Procedures

Interventional Spine Procedures

  • Epidural Steroid Injection
    Epidural Steroid Injections are an effective adjunct to treatment for patients with pain of spinal origin. Commonly, nerves in the neck or back are compressed or irritated near the spine by a bulging or herniated disc, a bone spur, or scar tissue. This causes the nerve to become swollen, causing pain, numbness, tingling or weakness in the arms or legs. The purpose of the epidural injection is to decrease inflammation and provide pain relief, thereby facilitating active rehabilitation.
  • Facet Joint Injection
    Facet joint injections are used to treat pain originating from the joints in the spine. The spine is full of joints (called Z-joints or “facet” joints) which allow you to bend forward and back, or nod your head. Like any other joint in the body, these joints have joint fluid and cartilage that can develop arthritis or other painful conditions. Facet joint injections are ways of diagnosing and treating pain coming from these joints.
  • Medial Branch Block (MBB) Injection
    Medial branch block injections are a diagnostic procedure used to help diagnose the source of neck or back pain. The medial branch nerves of the spine are tiny nerves whose primary function is to allow sensation from the facet joints. There is a right and left facet joint at each level of the spine. These joints can become painful in the same ways that knee, hip, shoulder, or finger joints do. It is often very difficult to determine if a particular joint is painful based only on MRI and physical exam, so medial branch blocks (and sometimes facet joint injections) serve as diagnostic procedures to help identify where the pain is coming from.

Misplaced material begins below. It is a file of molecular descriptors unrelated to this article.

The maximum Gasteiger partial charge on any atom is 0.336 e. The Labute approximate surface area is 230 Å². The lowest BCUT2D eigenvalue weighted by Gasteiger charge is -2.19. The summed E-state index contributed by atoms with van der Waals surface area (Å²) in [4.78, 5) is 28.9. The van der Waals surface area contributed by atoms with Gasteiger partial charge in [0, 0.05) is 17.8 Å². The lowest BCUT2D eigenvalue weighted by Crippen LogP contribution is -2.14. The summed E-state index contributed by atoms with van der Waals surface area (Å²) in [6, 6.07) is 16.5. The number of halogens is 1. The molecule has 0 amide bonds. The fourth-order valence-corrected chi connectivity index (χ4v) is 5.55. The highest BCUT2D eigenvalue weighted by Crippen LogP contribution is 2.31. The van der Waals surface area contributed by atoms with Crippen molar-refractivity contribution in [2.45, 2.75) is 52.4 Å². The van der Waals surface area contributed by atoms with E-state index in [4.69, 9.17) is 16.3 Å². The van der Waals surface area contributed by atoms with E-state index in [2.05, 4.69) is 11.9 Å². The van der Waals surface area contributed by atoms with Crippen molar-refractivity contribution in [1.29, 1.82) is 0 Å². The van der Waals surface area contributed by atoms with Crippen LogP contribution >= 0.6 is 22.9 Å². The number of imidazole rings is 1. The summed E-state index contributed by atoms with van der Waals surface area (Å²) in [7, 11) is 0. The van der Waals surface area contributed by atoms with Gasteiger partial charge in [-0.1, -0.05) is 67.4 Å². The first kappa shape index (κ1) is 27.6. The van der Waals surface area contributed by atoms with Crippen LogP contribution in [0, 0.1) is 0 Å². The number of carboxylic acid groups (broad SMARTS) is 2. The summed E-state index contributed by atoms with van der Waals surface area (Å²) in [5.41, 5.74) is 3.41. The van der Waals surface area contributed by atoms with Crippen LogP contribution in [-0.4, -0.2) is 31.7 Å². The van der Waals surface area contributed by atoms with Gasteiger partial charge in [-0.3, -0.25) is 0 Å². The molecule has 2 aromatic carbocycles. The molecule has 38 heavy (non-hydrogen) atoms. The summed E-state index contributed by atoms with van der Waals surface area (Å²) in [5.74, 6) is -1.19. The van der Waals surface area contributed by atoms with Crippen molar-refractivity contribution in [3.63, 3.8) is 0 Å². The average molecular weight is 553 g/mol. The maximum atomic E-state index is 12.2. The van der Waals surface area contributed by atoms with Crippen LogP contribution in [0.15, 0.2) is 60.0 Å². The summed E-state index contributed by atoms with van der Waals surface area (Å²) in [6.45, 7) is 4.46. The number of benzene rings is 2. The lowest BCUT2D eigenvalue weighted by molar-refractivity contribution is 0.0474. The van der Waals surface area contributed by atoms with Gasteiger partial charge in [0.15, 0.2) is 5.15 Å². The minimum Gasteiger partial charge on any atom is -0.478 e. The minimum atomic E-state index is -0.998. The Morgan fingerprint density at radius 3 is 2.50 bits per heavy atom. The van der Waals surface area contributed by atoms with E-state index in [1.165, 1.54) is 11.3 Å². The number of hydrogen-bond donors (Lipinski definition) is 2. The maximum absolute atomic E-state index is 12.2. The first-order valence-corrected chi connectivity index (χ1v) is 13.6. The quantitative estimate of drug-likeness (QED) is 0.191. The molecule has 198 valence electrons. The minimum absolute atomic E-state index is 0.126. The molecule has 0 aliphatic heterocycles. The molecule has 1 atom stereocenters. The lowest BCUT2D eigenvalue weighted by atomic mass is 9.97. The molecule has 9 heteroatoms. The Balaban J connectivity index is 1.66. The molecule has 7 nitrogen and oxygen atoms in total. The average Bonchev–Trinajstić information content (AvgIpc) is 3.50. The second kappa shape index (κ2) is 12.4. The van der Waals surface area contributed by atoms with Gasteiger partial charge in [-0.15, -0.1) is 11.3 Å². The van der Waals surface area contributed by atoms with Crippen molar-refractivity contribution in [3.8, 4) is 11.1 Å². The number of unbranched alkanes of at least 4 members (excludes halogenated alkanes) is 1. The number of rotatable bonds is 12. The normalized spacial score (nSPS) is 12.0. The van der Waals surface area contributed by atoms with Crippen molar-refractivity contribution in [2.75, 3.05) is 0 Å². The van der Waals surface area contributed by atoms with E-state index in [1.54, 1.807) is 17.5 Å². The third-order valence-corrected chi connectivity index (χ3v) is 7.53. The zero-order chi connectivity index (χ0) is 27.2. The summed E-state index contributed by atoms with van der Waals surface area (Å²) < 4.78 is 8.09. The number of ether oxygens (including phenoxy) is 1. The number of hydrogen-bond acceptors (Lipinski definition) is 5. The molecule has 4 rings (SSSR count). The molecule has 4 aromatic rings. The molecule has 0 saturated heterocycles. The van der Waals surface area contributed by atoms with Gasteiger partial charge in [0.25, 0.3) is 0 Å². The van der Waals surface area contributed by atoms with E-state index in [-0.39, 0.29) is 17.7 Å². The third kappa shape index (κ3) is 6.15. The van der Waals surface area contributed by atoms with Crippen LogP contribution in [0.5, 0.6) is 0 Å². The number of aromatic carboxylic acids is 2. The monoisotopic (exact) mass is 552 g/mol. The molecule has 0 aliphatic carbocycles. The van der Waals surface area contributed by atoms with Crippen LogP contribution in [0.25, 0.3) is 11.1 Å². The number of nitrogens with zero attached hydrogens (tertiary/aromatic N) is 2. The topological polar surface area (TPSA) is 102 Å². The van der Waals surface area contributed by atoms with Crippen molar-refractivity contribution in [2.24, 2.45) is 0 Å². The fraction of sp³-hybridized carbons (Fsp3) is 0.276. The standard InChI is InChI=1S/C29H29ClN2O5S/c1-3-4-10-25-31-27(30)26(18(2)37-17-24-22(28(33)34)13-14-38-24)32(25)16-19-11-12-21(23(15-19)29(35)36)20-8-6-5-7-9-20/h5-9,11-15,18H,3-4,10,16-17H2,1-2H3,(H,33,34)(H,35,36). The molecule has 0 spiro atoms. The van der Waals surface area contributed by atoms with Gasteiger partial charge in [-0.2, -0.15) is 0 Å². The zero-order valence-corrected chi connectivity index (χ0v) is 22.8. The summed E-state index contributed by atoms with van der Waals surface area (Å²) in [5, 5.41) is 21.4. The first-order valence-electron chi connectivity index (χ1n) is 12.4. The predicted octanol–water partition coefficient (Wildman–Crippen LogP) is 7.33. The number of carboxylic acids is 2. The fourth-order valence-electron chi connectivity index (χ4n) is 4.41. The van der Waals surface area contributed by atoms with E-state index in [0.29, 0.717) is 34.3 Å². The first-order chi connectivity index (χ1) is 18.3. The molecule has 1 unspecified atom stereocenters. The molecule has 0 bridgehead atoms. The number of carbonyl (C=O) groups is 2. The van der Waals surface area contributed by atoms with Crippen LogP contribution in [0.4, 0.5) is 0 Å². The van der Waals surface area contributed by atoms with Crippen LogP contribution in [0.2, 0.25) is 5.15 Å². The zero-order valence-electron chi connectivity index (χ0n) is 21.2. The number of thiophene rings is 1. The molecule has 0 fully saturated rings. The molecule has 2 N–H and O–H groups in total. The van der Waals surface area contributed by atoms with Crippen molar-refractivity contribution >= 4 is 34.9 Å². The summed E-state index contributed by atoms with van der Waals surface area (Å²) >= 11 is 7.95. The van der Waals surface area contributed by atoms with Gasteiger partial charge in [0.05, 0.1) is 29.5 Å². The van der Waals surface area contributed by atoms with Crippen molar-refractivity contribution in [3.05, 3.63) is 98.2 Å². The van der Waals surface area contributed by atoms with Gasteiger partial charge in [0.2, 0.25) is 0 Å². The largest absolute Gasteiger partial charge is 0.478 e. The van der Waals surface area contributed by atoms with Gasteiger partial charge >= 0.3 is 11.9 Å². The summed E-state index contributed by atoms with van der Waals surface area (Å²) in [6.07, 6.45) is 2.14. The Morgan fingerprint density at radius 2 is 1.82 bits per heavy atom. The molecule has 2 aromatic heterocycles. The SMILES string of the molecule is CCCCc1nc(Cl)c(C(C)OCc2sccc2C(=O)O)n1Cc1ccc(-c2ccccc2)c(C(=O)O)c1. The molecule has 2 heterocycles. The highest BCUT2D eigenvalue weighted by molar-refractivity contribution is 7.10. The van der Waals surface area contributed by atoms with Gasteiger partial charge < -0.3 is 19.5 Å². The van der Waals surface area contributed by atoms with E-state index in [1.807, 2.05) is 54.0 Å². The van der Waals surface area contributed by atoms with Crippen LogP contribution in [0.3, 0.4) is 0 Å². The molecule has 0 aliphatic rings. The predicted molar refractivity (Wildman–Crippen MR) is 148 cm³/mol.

• Radiofrequency Ablation
    Radiofrequency ablation is used for long term pain relief of spine and sacroiliac joint pain. Facet joint injections, medial branch blocks, and radiofrequency neurotomy are ways of diagnosing and treating pain coming from joints in the spine.
  • Sacroiliac Joint injection
    A sacroiliac joint injection is a “cortisone shot” for the sacroiliac joint. The sacroiliac joints are two joints (right and left) which connect the lower spine or coccyx to the pelvis. These joints do not move much, but they can become inflamed and painful, especially after trauma. The only way to determine if a sacroiliac joint is causing pain is to fill the joint with anesthetic and see if the pain disappears.

Trigger Point Injections:

  • Trigger point injections are injections of local anesthetic into trigger points in muscles. A trigger point is a palpable band of muscle which is tender to pressure and palpation and may refer pain to a nearby site. These injections are helpful in reducing or resolving persistent muscle spasm and dysfunction.

Joint, Ligament and Bursa injections

  • A variety of joint, bursa, or ligament injections can be performed to assist in the reduction of pain and inflammation. These injections are performed in the office using sterile technique and ultrasound guidance to ensure accurate and safe needle placement. Common injection sites include shoulders, knees, hips, wrists, and hands.

Musculoskeletal Ultrasound

The use of ultrasound has drastically improved the safety and efficacy of injection therapy for the treatment of a broad range of conditions. But that is only the tip of the iceberg. A well-trained and experienced user can differentiate between normal and abnormal nerve, blood vessel, bone, ligament, tendons, bursae, and other soft tissue. This is key in making the correct diagnosis. For example, when trying to determine whether shoulder pain is coming from the rotator cuff which is outside the joint, or from arthritis which is inside the joint, ultrasound can be used to investigate both of these structures for signs of injury and inflammation. It can then be used to guide a needle to exact area that needs treatment